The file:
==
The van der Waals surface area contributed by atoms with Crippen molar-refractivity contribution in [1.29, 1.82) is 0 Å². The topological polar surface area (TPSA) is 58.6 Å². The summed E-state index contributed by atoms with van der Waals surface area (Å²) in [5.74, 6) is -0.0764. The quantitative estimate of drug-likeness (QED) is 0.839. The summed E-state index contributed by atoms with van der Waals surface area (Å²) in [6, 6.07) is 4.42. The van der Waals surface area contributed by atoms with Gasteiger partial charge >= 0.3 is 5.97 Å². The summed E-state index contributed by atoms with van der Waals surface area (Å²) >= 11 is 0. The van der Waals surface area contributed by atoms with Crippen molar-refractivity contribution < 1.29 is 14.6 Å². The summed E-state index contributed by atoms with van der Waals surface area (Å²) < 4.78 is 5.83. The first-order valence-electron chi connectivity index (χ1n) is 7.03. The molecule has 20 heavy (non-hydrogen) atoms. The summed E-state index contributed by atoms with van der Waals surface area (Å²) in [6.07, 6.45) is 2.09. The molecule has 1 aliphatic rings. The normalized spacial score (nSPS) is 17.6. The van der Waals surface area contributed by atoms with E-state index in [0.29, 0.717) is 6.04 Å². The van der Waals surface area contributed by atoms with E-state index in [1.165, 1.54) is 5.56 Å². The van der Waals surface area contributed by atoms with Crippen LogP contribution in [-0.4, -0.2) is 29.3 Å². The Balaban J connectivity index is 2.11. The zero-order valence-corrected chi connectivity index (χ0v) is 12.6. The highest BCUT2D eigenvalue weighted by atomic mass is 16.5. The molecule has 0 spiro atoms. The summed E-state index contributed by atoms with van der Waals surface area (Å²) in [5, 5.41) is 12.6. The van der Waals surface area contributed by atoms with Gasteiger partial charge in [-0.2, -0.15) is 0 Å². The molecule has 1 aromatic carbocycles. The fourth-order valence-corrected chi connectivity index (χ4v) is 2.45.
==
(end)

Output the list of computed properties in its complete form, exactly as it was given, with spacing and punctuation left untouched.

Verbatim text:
The van der Waals surface area contributed by atoms with Crippen molar-refractivity contribution in [1.29, 1.82) is 0 Å². The topological polar surface area (TPSA) is 58.6 Å². The summed E-state index contributed by atoms with van der Waals surface area (Å²) in [5.74, 6) is -0.0764. The quantitative estimate of drug-likeness (QED) is 0.839. The summed E-state index contributed by atoms with van der Waals surface area (Å²) in [6, 6.07) is 4.42. The van der Waals surface area contributed by atoms with Gasteiger partial charge >= 0.3 is 5.97 Å². The summed E-state index contributed by atoms with van der Waals surface area (Å²) >= 11 is 0. The van der Waals surface area contributed by atoms with Crippen molar-refractivity contribution < 1.29 is 14.6 Å². The summed E-state index contributed by atoms with van der Waals surface area (Å²) < 4.78 is 5.83. The first-order valence-electron chi connectivity index (χ1n) is 7.03. The molecule has 20 heavy (non-hydrogen) atoms. The summed E-state index contributed by atoms with van der Waals surface area (Å²) in [6.07, 6.45) is 2.09. The molecule has 1 aliphatic rings. The normalized spacial score (nSPS) is 17.6. The van der Waals surface area contributed by atoms with E-state index in [0.29, 0.717) is 6.04 Å². The van der Waals surface area contributed by atoms with E-state index in [1.165, 1.54) is 5.56 Å². The van der Waals surface area contributed by atoms with Crippen LogP contribution in [-0.4, -0.2) is 29.3 Å². The Balaban J connectivity index is 2.11. The zero-order valence-corrected chi connectivity index (χ0v) is 12.6. The highest BCUT2D eigenvalue weighted by atomic mass is 16.5. The molecule has 0 spiro atoms. The summed E-state index contributed by atoms with van der Waals surface area (Å²) in [5, 5.41) is 12.6. The van der Waals surface area contributed by atoms with Gasteiger partial charge in [-0.2, -0.15) is 0 Å². The molecule has 1 aromatic carbocycles. The fourth-order valence-corrected chi connectivity index (χ4v) is 2.45.